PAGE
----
Notice and note: check for comprehension

Is it true that the only time we expect demand that our learners draw a picture to accompany their work is when they are working with trigonometry and related rates?

How do we know – Do we know – that our learners are invested and engaged with the context of the task?

What if we connect to ideas they are using and learning in their literacy blocks?  How might we collaborate to use the same language with our learners?

Good mathematicians and scientists, just like good readers and writers, notice and note.  We seek patterns and wonder about things that occur again and again. We look for and express regularity in repeated reasoning.

How might we show our learners how to notice and note? What if we leverage their creativity and curiosity to show what they know more than one way?

Have you tried Robert Kaplinsky‘s task, How much does a 100×100 In-N-Out cheeseburger cost?

How would you notice and note? What might you and your learners wonder? Do I and my learners just note “the facts?”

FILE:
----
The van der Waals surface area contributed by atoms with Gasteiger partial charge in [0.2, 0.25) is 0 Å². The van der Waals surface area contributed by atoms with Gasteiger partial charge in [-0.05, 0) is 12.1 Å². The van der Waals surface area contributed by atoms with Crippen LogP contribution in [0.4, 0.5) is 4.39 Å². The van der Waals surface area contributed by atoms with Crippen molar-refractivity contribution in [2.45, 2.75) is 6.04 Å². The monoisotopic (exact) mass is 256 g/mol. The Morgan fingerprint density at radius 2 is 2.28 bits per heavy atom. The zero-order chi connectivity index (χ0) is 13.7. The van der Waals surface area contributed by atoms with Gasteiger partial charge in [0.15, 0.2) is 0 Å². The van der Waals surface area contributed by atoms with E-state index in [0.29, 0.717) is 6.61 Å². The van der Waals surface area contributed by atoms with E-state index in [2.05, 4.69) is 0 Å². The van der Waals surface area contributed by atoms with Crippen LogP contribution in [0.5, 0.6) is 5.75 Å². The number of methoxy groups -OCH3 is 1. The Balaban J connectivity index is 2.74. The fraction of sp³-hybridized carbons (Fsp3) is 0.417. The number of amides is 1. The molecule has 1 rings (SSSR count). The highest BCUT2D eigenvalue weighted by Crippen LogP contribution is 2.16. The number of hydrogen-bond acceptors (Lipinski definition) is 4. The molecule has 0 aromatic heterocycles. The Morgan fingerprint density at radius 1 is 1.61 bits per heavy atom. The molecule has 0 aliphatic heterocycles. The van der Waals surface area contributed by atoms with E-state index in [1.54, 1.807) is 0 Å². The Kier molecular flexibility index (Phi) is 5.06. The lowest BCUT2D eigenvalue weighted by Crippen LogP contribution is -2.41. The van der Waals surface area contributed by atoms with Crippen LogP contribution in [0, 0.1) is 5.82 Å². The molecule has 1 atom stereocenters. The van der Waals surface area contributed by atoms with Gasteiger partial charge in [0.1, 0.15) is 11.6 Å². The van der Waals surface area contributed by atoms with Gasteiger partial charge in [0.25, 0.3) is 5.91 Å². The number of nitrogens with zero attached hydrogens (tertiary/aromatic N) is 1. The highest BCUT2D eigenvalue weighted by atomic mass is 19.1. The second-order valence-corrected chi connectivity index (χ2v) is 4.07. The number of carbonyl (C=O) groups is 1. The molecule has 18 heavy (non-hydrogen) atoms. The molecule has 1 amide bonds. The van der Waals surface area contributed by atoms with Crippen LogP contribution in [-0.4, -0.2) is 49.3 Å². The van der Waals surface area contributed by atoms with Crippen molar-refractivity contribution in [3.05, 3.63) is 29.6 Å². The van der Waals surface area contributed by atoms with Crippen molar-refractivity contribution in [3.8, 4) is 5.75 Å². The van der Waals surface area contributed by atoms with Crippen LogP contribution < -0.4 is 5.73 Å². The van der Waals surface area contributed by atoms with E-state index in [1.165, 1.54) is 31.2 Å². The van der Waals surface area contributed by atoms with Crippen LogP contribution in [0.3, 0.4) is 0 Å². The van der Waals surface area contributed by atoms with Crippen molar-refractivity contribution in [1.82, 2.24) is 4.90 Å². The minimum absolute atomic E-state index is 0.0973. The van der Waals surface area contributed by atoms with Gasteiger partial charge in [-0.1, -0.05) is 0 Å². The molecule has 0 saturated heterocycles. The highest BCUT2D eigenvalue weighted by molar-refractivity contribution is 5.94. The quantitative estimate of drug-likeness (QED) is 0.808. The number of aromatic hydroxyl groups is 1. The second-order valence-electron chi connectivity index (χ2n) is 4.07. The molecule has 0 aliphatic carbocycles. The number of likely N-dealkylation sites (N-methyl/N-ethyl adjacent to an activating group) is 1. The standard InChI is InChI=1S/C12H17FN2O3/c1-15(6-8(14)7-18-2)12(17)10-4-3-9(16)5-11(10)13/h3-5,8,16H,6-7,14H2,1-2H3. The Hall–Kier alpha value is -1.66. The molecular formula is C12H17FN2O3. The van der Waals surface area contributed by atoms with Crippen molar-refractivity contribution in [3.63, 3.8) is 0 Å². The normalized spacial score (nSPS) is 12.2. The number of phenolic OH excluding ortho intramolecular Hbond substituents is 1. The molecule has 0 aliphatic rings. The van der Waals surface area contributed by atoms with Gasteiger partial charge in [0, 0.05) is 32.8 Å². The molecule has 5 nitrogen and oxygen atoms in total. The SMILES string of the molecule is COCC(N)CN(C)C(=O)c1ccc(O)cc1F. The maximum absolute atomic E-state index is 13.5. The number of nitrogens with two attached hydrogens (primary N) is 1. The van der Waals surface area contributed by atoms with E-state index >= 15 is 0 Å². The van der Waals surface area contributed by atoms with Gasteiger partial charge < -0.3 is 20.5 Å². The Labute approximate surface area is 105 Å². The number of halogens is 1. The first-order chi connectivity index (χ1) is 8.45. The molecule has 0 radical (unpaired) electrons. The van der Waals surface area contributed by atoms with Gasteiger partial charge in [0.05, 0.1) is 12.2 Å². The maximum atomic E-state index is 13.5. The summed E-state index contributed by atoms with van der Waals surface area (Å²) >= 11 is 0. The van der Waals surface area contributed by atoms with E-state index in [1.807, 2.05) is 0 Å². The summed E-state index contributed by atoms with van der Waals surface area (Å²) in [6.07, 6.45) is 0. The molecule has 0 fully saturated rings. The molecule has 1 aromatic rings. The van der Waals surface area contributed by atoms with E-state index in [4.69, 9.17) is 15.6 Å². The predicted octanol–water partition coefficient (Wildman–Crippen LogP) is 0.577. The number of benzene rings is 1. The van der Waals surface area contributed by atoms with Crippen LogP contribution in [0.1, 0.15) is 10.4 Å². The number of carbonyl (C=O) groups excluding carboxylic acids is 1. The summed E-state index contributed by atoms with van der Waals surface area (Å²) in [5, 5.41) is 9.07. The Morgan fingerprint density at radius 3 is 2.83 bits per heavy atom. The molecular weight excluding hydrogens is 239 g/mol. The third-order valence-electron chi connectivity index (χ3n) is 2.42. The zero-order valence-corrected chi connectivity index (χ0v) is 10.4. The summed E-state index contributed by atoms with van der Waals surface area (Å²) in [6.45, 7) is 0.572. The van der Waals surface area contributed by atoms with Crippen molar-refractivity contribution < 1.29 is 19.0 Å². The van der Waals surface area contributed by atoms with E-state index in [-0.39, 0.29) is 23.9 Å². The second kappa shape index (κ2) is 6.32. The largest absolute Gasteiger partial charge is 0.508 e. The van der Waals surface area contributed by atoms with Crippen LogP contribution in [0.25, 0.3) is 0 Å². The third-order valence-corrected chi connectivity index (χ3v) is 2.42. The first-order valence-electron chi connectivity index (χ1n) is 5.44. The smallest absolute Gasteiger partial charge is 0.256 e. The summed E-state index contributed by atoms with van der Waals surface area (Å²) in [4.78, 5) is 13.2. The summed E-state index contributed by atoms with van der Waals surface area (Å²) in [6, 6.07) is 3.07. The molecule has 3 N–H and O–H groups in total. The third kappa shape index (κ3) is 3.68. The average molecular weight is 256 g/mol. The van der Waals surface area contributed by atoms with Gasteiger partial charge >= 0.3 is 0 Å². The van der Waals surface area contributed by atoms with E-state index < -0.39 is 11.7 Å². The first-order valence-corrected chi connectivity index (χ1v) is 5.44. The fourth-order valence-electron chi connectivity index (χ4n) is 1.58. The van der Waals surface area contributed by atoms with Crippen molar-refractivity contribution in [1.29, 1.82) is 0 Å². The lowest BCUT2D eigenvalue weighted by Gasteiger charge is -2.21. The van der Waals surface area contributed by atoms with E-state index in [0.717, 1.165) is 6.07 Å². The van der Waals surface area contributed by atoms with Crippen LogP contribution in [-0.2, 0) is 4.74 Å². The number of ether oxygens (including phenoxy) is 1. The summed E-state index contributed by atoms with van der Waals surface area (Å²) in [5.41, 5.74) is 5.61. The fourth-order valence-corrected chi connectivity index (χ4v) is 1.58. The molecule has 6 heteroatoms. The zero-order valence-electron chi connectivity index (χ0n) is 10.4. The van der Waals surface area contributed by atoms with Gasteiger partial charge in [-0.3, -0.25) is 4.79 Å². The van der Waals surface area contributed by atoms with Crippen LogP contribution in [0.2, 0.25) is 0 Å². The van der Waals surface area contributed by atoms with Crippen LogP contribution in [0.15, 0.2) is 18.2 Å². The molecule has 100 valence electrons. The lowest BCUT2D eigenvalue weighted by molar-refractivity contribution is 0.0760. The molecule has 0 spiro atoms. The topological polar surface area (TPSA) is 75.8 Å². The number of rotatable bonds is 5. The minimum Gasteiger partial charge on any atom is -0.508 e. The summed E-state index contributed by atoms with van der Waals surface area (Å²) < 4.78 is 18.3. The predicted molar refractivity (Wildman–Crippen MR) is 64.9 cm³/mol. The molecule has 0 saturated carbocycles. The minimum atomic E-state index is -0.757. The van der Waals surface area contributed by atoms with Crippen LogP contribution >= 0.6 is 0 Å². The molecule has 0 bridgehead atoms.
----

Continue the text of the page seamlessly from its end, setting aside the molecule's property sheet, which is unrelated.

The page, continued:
Or, do we take the time to sketch what we see?


I wonder… I believe that the sketch doodle helps the thinker analyze what they see, notice what is repeated and what is not repeated.


How might we deepen understanding and engagement by taking the time to notice and note what occurs again and again and to look for and express regularity in repeated reasoning?


T3 International Conference: sketch notes for learning

2016 T³ International Conference
February 26-28, 2016, Orlando, Florida

Dylan Wiliam: Leadership for Teacher Learning

“Nothing has bigger impact on student learning than formative assessment.” How might we learn, grow, and change our habits.  What if we expect proficiency for all and excellence for many? How might we focus on learning to impact outcomes?


Dylan Wiliam: Using Formative Assessment to Improve Instruction

How might we impact learning? Know and show what is essential to learn. Seek evidence that learning occurs. Strengthen relationships with learner.  Ask: what will have the biggest impact for student learning?


Dylan Wilam: Protocol for Questions

How might we elicit evidence of learning? 1) High quality task selection. 2) High quality task presentation. 3) Know what evidence we are looking for. 4)  Empower learners to accumulate evidence so show and now they are learning.